She couldn’t see very well. The rain just wouldn’t stop. It had been pouring for so long that she could almost forget that there had been a time when she hadn’t had to run the windshield wipers on high, when she hadn’t had to squint to make out the tapering gray band of highway ahead. Its relentless pounding thundered in her skull. It was just the kind of rain she didn’t like—not the light spring rain that made her think of flowers, or the slightly more intense showers that signaled puddles and dripping leaves. This was the driving, heart pounding kind of rain that you could tell was just waiting for you to arrive at your destination before it would ease up. She darted her eyes briefly away from the road to check the clock on her dashboard. No way she’d make it on time, and Joe was always angry when she was late. She clenched her jaw in frustration. Of course, whenever she needed to be somewhere on time, that was always when this kind of thing happened. She still had at least another two hours before she was due at the house, but if the conditions worsened at all she’d have to pull over. That would impact her ETA significantly.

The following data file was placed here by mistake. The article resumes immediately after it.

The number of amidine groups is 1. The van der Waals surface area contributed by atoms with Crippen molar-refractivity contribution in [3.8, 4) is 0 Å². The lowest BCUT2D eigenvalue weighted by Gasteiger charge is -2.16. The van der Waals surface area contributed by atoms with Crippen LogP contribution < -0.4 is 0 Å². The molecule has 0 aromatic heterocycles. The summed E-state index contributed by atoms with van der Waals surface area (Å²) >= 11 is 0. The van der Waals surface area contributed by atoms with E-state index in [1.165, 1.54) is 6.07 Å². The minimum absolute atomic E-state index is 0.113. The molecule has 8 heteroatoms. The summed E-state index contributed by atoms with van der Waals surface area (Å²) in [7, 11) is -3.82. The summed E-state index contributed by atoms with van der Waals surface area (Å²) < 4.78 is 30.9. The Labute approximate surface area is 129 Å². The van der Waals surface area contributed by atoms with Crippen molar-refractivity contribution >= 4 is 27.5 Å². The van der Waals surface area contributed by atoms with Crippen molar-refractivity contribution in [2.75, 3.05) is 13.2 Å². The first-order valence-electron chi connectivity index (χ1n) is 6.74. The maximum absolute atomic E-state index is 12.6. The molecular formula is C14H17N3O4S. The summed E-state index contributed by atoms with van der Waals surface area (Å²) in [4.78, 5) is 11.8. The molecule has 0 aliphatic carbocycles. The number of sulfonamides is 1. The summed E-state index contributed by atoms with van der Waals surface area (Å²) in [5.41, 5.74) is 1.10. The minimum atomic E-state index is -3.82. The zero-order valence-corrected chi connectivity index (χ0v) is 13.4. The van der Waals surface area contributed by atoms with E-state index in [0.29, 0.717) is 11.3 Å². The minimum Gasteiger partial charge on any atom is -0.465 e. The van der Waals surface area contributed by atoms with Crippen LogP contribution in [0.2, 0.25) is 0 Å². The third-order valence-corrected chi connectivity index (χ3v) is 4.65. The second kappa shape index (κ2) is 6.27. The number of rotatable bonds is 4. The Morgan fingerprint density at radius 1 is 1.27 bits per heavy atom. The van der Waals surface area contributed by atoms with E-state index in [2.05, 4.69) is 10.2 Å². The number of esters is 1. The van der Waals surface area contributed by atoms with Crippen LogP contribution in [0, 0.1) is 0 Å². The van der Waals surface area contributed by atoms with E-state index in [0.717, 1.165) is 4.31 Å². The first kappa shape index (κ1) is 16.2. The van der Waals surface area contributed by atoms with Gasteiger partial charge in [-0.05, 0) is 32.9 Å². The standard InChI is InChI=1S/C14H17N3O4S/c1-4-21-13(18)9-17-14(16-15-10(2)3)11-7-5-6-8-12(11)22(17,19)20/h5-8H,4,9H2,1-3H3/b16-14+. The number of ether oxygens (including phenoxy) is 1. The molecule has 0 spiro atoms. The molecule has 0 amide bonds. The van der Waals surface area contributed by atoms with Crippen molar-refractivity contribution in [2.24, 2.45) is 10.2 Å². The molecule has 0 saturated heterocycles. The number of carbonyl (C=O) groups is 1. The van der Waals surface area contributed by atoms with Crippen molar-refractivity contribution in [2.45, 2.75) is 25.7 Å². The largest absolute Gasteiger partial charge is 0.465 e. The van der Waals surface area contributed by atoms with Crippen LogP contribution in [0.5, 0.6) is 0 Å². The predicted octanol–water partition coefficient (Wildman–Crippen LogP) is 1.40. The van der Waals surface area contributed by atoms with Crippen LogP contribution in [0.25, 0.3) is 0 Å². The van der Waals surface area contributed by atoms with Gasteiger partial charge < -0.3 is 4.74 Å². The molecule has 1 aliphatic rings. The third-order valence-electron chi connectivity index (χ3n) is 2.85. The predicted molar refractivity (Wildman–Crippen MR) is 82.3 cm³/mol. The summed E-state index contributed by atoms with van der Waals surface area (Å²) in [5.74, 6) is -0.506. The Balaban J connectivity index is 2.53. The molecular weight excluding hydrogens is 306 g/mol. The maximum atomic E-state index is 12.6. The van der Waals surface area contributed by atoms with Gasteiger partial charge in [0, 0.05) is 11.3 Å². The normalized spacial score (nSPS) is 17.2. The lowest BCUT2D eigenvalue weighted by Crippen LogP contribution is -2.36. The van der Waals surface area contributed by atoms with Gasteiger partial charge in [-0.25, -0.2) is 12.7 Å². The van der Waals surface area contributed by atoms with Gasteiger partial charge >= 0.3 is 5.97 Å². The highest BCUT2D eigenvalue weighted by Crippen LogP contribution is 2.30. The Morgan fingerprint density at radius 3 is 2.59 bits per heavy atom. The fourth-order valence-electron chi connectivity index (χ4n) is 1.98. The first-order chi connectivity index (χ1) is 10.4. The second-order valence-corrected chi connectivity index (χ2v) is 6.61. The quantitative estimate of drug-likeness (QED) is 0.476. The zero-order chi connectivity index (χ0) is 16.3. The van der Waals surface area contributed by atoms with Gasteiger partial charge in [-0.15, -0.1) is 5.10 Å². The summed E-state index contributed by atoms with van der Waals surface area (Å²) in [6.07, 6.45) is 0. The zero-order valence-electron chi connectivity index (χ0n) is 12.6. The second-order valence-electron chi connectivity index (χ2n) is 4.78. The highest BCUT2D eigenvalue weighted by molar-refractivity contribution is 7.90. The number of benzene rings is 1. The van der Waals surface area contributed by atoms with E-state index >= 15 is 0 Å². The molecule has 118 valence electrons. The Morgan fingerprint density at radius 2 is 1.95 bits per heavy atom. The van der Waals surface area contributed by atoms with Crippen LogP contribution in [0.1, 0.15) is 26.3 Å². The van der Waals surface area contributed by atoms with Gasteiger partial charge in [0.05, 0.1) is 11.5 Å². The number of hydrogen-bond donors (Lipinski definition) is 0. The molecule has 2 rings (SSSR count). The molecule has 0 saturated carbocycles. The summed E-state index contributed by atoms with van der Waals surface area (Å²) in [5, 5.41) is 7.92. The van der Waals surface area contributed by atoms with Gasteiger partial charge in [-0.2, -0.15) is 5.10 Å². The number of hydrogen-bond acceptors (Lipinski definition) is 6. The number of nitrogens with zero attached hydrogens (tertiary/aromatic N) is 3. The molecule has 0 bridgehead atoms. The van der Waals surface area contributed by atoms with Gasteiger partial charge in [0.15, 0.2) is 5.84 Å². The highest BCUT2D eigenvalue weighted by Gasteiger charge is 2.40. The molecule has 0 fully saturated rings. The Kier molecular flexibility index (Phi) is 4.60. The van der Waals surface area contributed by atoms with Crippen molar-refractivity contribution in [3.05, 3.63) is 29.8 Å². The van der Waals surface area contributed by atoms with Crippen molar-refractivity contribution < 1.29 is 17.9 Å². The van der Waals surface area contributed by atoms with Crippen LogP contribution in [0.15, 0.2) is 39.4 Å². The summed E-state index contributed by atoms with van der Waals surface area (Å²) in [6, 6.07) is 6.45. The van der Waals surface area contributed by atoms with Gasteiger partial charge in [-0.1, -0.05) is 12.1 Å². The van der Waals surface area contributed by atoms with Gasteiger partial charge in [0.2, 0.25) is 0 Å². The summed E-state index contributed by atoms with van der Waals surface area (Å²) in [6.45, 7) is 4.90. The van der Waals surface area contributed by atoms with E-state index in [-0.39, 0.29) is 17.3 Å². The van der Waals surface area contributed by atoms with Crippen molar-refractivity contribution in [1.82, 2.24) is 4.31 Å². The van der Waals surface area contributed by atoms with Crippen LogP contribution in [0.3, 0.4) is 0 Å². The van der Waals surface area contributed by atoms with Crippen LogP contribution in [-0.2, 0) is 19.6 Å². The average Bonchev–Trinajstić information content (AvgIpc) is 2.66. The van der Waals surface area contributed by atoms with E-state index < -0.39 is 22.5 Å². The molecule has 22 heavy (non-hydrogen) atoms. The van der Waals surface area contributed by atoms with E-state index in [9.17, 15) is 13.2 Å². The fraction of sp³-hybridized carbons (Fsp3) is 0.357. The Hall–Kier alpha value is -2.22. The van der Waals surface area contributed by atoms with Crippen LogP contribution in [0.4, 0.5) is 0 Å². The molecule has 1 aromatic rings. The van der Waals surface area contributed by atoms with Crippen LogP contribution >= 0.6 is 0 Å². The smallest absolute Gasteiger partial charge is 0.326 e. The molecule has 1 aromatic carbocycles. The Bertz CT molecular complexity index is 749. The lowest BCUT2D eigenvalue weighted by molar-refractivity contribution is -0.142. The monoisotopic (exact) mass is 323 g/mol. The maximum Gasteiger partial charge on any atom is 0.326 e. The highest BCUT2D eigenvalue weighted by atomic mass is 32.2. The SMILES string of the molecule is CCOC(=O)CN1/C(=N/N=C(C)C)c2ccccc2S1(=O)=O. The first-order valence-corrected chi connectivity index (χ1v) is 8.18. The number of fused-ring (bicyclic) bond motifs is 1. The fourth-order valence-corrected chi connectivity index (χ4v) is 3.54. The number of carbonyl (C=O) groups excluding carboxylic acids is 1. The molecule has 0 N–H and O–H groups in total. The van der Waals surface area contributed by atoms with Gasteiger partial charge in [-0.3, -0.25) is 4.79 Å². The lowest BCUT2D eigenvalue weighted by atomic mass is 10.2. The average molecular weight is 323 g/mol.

It struck her that she was slightly cold. She reached over to turn the heat up and was momentarily distracted by the glitter of the diamond bracelet that adorned her right wrist. It had been her last birthday present from her mother, from when her parents still lived on Magnolia Street in Centerville. That had been the last time her family had all been together, and the last time she’d made the trip home. But after her sister moved to Colorado (“Halfway across the country, for goodness’ sake!” her mother had said) and her dad moved out, she no longer enjoyed her visits home. I’ll go home next month, she told herself, but she knew that she wouldn’t. Besides, her mother had never approved of Joe. Not that she could blame her after the things he’d said last time he visited. But still.
The steady thrumming of the engine calmed her thoughts. Soon she would arrive. The door would fly open beneath her fingertips, and the living room would glow with warm, yellow light from that new lamp she’d bought for Joe. He’d told her it was quite impractical, and what had possessed her to buy it anyway? But she’d told him... Well, she hadn’t said anything, but she’d thought a lot. But he was right, she supposed. It had been pretty expensive, and he hadn’t asked for it. She sighed, her fingers drumming a rhythm on the steering wheel. She detected the faint rumble of thunder up ahead and cursed under her breath. The sky was black, as was everything else, though it was far too early for that. The sun still ought to be up.The rain seemed to be warping all laws of nature. She laughed briefly at that, but the sound was so foreign and strange in her small, protected bubble while the wind and water raged outside. She did it again, and this time it sounded less carefree and blithe, more hysterical. She felt her heartbeat in her chest. Boom. Boom. Her heart was like the engine of the car, steadily pushing her forward, faster and faster, toward her destination. The pressure she exerted on the gas pedal increased slightly and the car shot forward through the night.